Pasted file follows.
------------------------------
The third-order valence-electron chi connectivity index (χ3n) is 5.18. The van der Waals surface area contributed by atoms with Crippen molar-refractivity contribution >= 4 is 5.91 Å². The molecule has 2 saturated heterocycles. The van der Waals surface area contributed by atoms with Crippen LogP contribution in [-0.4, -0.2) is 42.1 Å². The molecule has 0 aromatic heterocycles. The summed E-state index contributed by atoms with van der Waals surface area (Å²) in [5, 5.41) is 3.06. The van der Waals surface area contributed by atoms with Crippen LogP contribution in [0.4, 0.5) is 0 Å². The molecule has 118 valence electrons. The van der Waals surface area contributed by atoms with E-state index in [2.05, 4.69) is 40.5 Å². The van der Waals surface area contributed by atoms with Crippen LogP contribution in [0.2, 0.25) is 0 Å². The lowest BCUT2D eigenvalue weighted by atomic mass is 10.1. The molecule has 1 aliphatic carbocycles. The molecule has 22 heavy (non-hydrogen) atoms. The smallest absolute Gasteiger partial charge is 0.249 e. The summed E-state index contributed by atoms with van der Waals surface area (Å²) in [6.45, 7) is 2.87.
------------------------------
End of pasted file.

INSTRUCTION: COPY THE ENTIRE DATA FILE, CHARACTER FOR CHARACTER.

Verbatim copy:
The third-order valence-electron chi connectivity index (χ3n) is 5.18. The van der Waals surface area contributed by atoms with Crippen molar-refractivity contribution >= 4 is 5.91 Å². The molecule has 2 saturated heterocycles. The van der Waals surface area contributed by atoms with Crippen LogP contribution in [-0.4, -0.2) is 42.1 Å². The molecule has 0 aromatic heterocycles. The summed E-state index contributed by atoms with van der Waals surface area (Å²) in [5, 5.41) is 3.06. The van der Waals surface area contributed by atoms with Crippen LogP contribution in [0.4, 0.5) is 0 Å². The molecule has 118 valence electrons. The van der Waals surface area contributed by atoms with E-state index in [2.05, 4.69) is 40.5 Å². The van der Waals surface area contributed by atoms with Crippen LogP contribution in [0.2, 0.25) is 0 Å². The lowest BCUT2D eigenvalue weighted by atomic mass is 10.1. The molecule has 1 aliphatic carbocycles. The molecule has 22 heavy (non-hydrogen) atoms. The smallest absolute Gasteiger partial charge is 0.249 e. The summed E-state index contributed by atoms with van der Waals surface area (Å²) in [6.45, 7) is 2.87.